Simvastatin Inhibits Activation of NADPH Oxidase/p38 MAPK Pathway and Enhances Expression of Antioxidant Protein in Parkinson Disease Models.

Research paper by Huichun H Tong, Xiuping X Zhang, Xingjun X Meng, Lingli L Lu, Dongmei D Mai, Shaogang S Qu

Indexed on: 07 Jun '18Published on: 07 Jun '18Published in: Frontiers in molecular neuroscience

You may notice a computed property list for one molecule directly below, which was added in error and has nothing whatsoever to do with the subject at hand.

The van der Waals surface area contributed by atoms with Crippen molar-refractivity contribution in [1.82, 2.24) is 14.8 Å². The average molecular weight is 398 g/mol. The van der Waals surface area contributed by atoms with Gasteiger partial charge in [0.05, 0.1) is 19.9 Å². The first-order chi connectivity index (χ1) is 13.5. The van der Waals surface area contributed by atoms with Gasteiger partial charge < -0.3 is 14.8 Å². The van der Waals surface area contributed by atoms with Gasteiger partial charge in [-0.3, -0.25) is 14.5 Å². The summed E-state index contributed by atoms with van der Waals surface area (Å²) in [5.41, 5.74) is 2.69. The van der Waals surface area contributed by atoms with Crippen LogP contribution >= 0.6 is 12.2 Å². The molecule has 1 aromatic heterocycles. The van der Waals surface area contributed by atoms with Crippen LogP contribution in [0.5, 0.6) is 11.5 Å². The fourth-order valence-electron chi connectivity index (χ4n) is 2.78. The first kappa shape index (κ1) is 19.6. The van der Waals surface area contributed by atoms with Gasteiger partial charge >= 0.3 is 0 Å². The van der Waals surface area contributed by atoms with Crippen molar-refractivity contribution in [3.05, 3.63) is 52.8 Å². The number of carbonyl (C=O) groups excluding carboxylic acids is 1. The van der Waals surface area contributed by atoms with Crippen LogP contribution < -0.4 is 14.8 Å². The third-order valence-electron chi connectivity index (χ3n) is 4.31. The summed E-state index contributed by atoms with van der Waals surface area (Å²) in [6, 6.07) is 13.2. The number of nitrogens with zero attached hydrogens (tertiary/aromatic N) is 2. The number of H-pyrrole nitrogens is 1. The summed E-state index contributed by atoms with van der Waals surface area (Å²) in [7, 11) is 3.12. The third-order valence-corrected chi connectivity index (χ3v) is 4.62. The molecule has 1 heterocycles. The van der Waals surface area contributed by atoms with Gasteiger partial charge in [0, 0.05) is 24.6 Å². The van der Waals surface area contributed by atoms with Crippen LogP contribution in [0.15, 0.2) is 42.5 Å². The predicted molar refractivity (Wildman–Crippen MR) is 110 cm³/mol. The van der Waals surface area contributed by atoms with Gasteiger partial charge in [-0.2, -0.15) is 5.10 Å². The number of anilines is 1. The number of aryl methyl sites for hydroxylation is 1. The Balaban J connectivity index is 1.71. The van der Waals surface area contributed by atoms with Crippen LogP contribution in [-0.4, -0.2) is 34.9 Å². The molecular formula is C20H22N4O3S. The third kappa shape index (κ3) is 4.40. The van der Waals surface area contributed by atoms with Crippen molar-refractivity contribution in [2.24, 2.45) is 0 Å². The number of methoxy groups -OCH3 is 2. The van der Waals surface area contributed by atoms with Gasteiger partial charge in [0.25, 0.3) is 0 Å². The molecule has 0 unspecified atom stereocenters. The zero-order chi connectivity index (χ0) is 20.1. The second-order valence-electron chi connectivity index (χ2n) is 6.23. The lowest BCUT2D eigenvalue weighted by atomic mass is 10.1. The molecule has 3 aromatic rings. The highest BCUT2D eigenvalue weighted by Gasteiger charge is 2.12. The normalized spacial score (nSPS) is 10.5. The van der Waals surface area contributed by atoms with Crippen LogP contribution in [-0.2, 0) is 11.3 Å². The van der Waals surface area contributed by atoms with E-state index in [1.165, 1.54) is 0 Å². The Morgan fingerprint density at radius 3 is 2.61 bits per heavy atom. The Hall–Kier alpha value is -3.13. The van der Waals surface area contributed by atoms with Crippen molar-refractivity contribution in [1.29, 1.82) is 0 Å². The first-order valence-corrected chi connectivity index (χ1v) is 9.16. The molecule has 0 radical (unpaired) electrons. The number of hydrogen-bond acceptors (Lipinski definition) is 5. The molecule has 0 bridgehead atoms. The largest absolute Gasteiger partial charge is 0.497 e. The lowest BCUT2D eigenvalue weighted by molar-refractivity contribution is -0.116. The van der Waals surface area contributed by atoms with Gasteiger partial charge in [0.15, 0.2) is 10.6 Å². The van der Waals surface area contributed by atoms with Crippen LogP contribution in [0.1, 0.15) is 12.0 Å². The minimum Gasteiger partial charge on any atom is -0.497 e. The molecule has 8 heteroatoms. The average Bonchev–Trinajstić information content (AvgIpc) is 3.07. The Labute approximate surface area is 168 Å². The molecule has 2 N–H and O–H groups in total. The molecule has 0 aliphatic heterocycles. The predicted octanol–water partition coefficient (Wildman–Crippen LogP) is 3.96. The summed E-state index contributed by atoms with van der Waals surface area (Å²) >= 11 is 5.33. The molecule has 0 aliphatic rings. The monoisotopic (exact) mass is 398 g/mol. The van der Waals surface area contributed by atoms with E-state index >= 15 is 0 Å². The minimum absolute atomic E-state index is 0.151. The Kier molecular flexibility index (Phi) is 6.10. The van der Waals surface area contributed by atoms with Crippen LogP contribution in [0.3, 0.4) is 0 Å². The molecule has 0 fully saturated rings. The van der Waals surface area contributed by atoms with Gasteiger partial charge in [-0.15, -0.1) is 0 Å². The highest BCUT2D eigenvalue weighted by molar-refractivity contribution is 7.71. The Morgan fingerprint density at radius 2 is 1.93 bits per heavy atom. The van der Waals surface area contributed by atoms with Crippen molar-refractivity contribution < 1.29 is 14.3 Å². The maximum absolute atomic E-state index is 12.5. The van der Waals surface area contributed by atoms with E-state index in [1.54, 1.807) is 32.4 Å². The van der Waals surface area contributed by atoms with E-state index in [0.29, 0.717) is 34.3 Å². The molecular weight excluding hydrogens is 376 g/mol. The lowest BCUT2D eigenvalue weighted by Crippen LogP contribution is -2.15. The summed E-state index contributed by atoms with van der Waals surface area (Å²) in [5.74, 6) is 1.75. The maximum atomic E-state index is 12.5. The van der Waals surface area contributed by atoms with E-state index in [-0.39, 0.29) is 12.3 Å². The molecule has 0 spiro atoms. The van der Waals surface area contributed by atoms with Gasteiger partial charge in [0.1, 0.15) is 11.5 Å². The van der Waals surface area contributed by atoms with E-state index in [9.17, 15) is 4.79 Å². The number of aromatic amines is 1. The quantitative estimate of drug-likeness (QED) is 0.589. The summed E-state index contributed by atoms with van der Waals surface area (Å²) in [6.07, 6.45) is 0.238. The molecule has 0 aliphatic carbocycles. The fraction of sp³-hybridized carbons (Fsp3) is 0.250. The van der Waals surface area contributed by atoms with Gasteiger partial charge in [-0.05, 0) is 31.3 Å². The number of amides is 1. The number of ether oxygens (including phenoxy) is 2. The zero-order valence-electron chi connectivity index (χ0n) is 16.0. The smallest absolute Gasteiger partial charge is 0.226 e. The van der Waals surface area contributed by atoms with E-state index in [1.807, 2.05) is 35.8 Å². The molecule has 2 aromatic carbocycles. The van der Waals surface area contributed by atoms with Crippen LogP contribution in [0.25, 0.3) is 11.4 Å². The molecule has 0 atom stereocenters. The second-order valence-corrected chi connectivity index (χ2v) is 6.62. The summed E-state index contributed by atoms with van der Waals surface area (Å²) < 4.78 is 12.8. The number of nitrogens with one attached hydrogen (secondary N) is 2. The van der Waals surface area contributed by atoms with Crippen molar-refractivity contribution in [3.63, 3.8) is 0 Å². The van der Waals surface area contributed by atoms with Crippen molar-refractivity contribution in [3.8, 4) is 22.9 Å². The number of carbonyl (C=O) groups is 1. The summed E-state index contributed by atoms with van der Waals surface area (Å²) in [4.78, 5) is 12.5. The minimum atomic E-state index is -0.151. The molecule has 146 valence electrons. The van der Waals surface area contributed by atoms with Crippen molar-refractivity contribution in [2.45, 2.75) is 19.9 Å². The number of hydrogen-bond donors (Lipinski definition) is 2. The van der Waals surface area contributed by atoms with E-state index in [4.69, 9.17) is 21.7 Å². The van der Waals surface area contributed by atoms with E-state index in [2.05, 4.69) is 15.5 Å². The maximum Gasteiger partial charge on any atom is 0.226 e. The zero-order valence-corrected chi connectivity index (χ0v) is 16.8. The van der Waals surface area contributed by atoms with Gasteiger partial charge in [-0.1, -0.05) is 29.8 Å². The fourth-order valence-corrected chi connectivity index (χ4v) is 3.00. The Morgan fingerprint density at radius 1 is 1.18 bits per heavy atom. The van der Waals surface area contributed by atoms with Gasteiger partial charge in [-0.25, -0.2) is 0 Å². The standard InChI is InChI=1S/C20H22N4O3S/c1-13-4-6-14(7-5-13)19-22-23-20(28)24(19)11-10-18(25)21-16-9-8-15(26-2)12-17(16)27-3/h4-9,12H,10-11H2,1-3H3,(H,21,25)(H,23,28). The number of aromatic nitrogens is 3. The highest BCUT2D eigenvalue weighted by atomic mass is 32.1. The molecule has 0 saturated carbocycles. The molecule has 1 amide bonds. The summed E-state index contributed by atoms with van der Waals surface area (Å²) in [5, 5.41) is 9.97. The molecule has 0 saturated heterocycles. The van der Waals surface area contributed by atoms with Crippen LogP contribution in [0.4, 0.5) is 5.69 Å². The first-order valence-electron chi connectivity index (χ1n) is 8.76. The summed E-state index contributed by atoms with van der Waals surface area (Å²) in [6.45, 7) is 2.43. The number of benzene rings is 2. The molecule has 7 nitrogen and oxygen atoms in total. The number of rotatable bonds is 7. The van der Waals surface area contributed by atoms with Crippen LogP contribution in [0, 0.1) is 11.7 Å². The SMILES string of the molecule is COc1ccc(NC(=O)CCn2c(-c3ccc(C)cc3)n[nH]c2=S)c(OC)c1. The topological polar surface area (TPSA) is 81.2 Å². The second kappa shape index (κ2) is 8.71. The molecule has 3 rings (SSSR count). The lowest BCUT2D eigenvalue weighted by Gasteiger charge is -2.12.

Evidence suggests that oxidative stress is involved in the pathogenesis of Parkinson disease (PD). Simvastatin has been suggested to protect against oxidative stress in several diseases. However, the molecular mechanisms by which simvastatin protects against neuropathology and oxidative damage in PD are poorly elucidated. In this study, we aimed to investigate the potential neuroprotective effects of simvastatin owing to its anti-oxidative properties in 6-hydroxydopamine (6-OHDA)-treated SH-SY5Y cells and mice. The results of 2',7'-dichlorodihydrofluorescein diacetate (DCFH-DA) fluorescence and CCK-8 assay demonstrated that simvastatin reduced intracellular reactive oxygen species (ROS) levels and reversed apoptosis in 6-OHDA-treated SH-SY5Y cells. Mechanistic studies revealed that 6-OHDA-induced activation of nicotinamide adenine dinucleotide phosphate (NADPH) oxidase/p38 mitogen-activated protein kinase (MAPK) pathway was inhibited and nuclear factor-κB (NF-κB) nuclear transcription decreased in SH-SY5Y cells after simvastatin treatment. Enhanced expression levels of superoxide dismutase (SOD), heme oxygenase-1 (HO-1), peroxisome proliferator-activated receptor-γ coactivator-1α (PGC-1α) and glutamate-cysteine ligase modifier subunit (GCLM) were observed after simvastatin treatment in 6-OHDA-treated SH-SY5Y cells. studies revealed that administration of simvastatin by gavage decreased limb-use asymmetry and apomorphine-induced rotations in 6-OHDA-lesioned mice. Simvastatin increased dopaminergic neurons and reduced protein tyrosine nitration and gliosis in the midbrain of PD mice. An inhibitory effect on activation of the NADPH oxidase/p38 MAPK was observed, and increased antioxidant protein expression in the midbrain were seen in the simvastatin plus 6-OHDA group compared with the 6-OHDA-lesioned group. Taken together, these results demonstrate that simvastatin might inhibit the activation of NADPH oxidase/p38 MAPK pathway, enhance antioxidant protein expression and protect against oxidative stress, thereby providing a novel antioxidant mechanism that has therapeutic validity.